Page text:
There For The Duration

Seventeen years ago I lived in a town on the west coast of Scotland. Seventeen years ago I had a girlfriend. Her name was Liz. This was odd, because as a rule I never had girlfriends. It just didn't happen. But then 1985 was a very strange year. Liz had a habit of pushing her hand through her fringe when she was nervous, and she was the kind of girl that, to paraphrase David Hook in Newton Thornburg's great To Die In California, would be 'fat at thirty'. Which means, I guess, kind of curvy as a teenager. The relationship didn't last long of course, maybe six or seven months at most, and it had an acrimonious ending, although that was to be expected, 1985 being a year of acrimony, or so it seemed to me.

Sixteen years ago Liz was pregnant and then gave birth to a boy. Naturally, it wasn't mine. I remember looking out what was my bedroom window of that time, and seeing her occasionally, walking along the street with her mother, pushing a pram. Sometimes her brother, a couple of years younger than her, would walk with them. They all seemed to have the same distinctive walk. It was almost like penguins.

Yesterday, I was back in that town on the west coast of Scotland, and stood looking out the same old window. And I saw them again. Or at least I saw Liz's mother, carrying a shopping bag. And beside her, with the same half waddle, half swagger, walked Liz's brother. Except obviously it wasn't. Obviously he was much too young to be Liz's brother. Obviously it was Liz's son.

In that moment, time just coalesced into a single strange instant of recognition that was both past and future wrapped into one spark on now. My own sense of identity warped, became a void. I didn't know who I was anymore, because I didn't belong in that place at that instant at all. The only person who belonged there really was the person who looked out of the same window sixteen years ago. And of course that person is long gone. From that window, from that house, from that town, from this world.

Australia's Lucksmiths remind me of that moment, possibly because they were playing on the stereo at the time it happened. Or possibly because they were the soundtrack to my three hour walks around the old town those past few days, leaving memory scraps behind me as I went. Or possibly even because they just sound like the kind of Pop group I would have adored sixteen years ago; sound like the kind of band whose name I would write in the sands and rave uncontrollably about in scrappy fanzines typed up on my Mom's old Swiss typewriter sat in afternoon depths of isolation dreaming of escape without punctuation or really much meaning either.

Lucksmith's remind me of times slipping away listening to, oh, The Visitors, The Church Grims, Close Lobsters, Felt, The Go-Betweens and later, Trashcan Sinatras. Not that Lucksmiths really sound much like any one of those bands, except maybe the Trashcan Sinatras, to whom to me they seem most closely related. Instead, they conjure fragments of all of them, kind of a collage of jangling guitars that have a fine tension and a great space between their good vibrations, a Felt-like organ floating behind the finest of simple melodies, a bass that carries its own tune, not unlike Robert Vickers', two great songwriters who have their own signature style... It's all evidenced gloriously on their Why That Doesn't Surprise Me album of 2001, a record that has steadily grown on me to the point that I currently can barely switch it off. It's also captured on a new collection on Matinee / Candle.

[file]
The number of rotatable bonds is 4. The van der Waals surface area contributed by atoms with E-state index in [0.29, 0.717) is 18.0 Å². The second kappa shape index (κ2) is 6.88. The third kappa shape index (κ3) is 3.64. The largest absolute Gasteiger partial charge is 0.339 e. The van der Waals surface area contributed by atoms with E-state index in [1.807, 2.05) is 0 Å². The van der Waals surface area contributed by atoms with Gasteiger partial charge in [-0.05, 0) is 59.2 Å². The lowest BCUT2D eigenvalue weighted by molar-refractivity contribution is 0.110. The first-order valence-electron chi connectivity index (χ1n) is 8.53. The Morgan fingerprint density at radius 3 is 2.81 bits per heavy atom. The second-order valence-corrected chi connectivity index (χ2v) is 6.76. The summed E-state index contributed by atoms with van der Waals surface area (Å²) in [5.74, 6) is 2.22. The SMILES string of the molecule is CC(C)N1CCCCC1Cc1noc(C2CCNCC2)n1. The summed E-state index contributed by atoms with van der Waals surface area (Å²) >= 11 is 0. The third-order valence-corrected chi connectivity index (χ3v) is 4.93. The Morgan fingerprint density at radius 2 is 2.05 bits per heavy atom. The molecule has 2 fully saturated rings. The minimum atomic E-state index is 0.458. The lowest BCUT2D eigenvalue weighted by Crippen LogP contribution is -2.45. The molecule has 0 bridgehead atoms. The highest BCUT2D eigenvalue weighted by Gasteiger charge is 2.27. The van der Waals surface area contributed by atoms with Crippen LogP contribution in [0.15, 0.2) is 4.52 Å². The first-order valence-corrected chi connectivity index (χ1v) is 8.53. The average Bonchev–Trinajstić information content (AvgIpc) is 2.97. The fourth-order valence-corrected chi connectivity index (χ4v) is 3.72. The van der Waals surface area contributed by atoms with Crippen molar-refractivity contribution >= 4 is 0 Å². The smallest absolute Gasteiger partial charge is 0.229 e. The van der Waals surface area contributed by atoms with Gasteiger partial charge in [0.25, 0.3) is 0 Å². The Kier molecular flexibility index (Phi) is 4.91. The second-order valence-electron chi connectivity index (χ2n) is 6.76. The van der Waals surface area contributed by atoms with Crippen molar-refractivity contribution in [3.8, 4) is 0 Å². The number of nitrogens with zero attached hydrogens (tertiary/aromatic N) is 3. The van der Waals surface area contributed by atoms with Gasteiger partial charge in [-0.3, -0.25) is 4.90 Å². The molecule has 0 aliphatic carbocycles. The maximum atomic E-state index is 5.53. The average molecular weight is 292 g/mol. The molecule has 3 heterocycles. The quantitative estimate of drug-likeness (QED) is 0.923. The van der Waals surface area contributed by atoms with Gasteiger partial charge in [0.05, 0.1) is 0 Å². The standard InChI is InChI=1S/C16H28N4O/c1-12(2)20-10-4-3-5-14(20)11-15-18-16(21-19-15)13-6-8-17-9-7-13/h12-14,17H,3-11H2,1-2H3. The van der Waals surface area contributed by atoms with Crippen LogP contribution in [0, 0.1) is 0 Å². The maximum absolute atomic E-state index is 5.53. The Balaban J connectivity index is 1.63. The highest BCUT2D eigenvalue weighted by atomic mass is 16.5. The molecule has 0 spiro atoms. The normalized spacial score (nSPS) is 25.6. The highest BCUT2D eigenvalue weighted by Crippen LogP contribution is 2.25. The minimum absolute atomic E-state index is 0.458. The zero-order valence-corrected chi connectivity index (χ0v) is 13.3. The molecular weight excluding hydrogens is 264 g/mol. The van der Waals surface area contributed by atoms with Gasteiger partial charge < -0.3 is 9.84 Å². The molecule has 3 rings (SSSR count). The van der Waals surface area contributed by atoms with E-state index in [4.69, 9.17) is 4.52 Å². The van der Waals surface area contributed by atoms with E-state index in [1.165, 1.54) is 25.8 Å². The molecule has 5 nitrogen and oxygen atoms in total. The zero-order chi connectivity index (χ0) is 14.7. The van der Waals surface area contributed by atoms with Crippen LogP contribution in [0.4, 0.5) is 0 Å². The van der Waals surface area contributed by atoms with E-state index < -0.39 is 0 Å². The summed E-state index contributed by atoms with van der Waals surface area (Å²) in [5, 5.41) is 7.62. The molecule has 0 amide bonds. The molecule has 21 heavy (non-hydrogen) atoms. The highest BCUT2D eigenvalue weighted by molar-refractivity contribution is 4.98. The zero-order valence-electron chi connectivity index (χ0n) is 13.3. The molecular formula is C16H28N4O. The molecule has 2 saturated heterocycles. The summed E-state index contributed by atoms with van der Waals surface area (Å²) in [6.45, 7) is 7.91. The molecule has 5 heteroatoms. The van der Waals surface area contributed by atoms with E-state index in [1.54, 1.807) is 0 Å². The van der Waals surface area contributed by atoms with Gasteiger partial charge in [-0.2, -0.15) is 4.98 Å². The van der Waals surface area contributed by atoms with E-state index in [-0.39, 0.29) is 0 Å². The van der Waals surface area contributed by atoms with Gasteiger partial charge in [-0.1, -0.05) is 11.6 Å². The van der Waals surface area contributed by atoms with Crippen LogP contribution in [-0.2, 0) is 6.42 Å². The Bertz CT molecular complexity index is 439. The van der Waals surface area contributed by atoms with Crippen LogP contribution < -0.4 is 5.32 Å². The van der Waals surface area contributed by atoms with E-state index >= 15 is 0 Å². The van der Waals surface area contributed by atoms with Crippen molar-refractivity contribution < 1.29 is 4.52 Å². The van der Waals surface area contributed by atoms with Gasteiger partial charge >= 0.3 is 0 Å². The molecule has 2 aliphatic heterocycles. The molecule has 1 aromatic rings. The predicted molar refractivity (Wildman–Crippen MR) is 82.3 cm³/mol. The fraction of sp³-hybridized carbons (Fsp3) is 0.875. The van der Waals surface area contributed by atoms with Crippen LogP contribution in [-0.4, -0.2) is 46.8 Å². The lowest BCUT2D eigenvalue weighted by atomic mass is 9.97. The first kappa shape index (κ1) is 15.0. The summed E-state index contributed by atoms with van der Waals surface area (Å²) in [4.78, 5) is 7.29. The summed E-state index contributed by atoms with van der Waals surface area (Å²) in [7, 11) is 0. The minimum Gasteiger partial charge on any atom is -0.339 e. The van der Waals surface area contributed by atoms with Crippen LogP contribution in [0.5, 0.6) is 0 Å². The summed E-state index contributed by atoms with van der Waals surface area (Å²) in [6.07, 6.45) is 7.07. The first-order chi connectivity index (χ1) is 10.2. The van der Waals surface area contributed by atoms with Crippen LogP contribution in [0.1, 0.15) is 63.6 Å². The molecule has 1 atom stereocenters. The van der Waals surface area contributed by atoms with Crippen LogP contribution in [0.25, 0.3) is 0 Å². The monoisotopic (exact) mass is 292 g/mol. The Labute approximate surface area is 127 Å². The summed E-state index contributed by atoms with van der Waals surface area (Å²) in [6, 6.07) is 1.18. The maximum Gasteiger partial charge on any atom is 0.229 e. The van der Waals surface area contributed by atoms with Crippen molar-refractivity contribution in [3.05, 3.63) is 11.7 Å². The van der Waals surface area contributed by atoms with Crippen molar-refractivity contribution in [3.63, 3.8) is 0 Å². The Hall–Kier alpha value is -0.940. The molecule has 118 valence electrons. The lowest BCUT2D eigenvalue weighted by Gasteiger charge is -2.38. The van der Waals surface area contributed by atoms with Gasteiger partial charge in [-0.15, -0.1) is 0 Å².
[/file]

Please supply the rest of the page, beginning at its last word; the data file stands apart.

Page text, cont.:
Where Were We? Is an 'assortment of recordings from 1999-2001' and includes single tracks alongside various compilation appearances. It's a truly delicious collection too, with a myriad of heady heights. There's the exquisite opener 'Cassingle Revival', which is as perfect a hymn for a lost summer love as any you're going to find anywhere, anytime, and for a line like 'I spent this afternoon nostalgic for this morning' it's something to treasure for all time.

'I Prefer The Twentieth Century' is an equally fine moment. There's great swirls of organ and assorted unidentified noises going on in this one, lurking behind a tugging bass, whilst the knowingly self-deprecating ending of 'I know the picture that I paint is not too pretty: self portrait up to elbows in self pity' is so hilariously biting and empathetic you don't know whether to die laughing or crying.

'T-Shirt Weather' meanwhile is, oh, one of those songs you stick on when the sun shines for the first time in what feels like an age and you feel almost invincible in the new warmth. This is one of those songs that hark back to when some people used to write about endless summers and filled their songs with 'ba-ba-bas', and whilst there are actually very few of those on this song, hell, they're there in spirit in spades.

Then there's 'Tmrw vs Y'day' which I heard for the first time on my headphones whilst kneeling on the beach to photograph a piece of paper that said 'all, or nothing at all.' The lines 'the lessons learned and the bridges burned - these things hurt, these things happen anyway' ring in my head and I swear bring me close to tears, not for any good reason other than they capture the understanding that feelings, moments, raw nerves, they transcend geography... transcend time. And nothing captures that better than great, pure Pop like this.

Best of all though is the yearning demo for 'The Great Dividing Range'. With added strings it's undoubtedly the highlight of Why That Doesn't Surprise Me, and here, with just guitar and bass accompanying Tali White's beautifully laconic vocal, it's just as special. I swear you won't ever find a better song about those natural Pop staples Love, longing and distance, either lyrically or sonically. 'The Great Dividing Range' is one of those songs that will nestle down deep in your heart and set up camp. It's there for the duration.

Just like The Lucksmiths.

© Alistair Fitchett 2002